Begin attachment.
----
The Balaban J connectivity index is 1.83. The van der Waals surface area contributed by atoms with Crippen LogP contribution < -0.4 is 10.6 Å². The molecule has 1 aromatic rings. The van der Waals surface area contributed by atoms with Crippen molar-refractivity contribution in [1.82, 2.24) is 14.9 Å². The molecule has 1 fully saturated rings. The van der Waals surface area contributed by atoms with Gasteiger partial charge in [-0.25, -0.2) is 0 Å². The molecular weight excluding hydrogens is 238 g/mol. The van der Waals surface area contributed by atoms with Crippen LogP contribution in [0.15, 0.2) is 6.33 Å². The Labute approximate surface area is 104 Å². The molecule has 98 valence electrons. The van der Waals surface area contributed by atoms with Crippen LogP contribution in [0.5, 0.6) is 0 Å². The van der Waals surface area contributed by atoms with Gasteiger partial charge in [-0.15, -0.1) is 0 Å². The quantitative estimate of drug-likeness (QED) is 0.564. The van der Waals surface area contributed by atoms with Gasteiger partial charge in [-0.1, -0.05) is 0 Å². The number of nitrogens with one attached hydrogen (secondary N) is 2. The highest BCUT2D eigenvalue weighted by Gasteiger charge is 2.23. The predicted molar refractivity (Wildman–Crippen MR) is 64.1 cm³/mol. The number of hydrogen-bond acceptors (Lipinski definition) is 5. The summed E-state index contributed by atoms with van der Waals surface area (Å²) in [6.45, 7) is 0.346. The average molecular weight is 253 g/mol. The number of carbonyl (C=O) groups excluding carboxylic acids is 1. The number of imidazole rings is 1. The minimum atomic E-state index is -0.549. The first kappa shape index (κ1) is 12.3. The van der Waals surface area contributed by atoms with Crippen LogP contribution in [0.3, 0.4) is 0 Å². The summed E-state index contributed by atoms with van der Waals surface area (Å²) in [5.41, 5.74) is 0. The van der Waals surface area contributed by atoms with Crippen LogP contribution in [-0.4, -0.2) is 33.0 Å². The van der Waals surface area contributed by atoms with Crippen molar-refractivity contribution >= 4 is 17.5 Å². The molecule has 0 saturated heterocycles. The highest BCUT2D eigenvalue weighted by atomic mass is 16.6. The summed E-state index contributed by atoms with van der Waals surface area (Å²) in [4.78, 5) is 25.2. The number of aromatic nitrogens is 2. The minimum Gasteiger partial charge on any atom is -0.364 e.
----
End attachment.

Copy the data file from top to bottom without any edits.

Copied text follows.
The Balaban J connectivity index is 1.83. The van der Waals surface area contributed by atoms with Crippen LogP contribution < -0.4 is 10.6 Å². The molecule has 1 aromatic rings. The van der Waals surface area contributed by atoms with Crippen molar-refractivity contribution in [1.82, 2.24) is 14.9 Å². The molecule has 1 fully saturated rings. The van der Waals surface area contributed by atoms with Gasteiger partial charge in [-0.25, -0.2) is 0 Å². The molecular weight excluding hydrogens is 238 g/mol. The van der Waals surface area contributed by atoms with Crippen LogP contribution in [0.15, 0.2) is 6.33 Å². The Labute approximate surface area is 104 Å². The molecule has 98 valence electrons. The van der Waals surface area contributed by atoms with Crippen LogP contribution in [0.5, 0.6) is 0 Å². The van der Waals surface area contributed by atoms with Gasteiger partial charge in [-0.15, -0.1) is 0 Å². The quantitative estimate of drug-likeness (QED) is 0.564. The van der Waals surface area contributed by atoms with Gasteiger partial charge in [-0.1, -0.05) is 0 Å². The number of nitrogens with one attached hydrogen (secondary N) is 2. The highest BCUT2D eigenvalue weighted by Gasteiger charge is 2.23. The predicted molar refractivity (Wildman–Crippen MR) is 64.1 cm³/mol. The number of hydrogen-bond acceptors (Lipinski definition) is 5. The summed E-state index contributed by atoms with van der Waals surface area (Å²) in [6.45, 7) is 0.346. The average molecular weight is 253 g/mol. The number of carbonyl (C=O) groups excluding carboxylic acids is 1. The number of imidazole rings is 1. The minimum atomic E-state index is -0.549. The first kappa shape index (κ1) is 12.3. The van der Waals surface area contributed by atoms with Crippen LogP contribution in [0.3, 0.4) is 0 Å². The summed E-state index contributed by atoms with van der Waals surface area (Å²) in [5.41, 5.74) is 0. The van der Waals surface area contributed by atoms with Crippen LogP contribution in [-0.4, -0.2) is 33.0 Å². The van der Waals surface area contributed by atoms with Crippen molar-refractivity contribution >= 4 is 17.5 Å². The molecule has 0 saturated heterocycles. The highest BCUT2D eigenvalue weighted by atomic mass is 16.6. The summed E-state index contributed by atoms with van der Waals surface area (Å²) in [4.78, 5) is 25.2. The number of aromatic nitrogens is 2. The minimum Gasteiger partial charge on any atom is -0.364 e.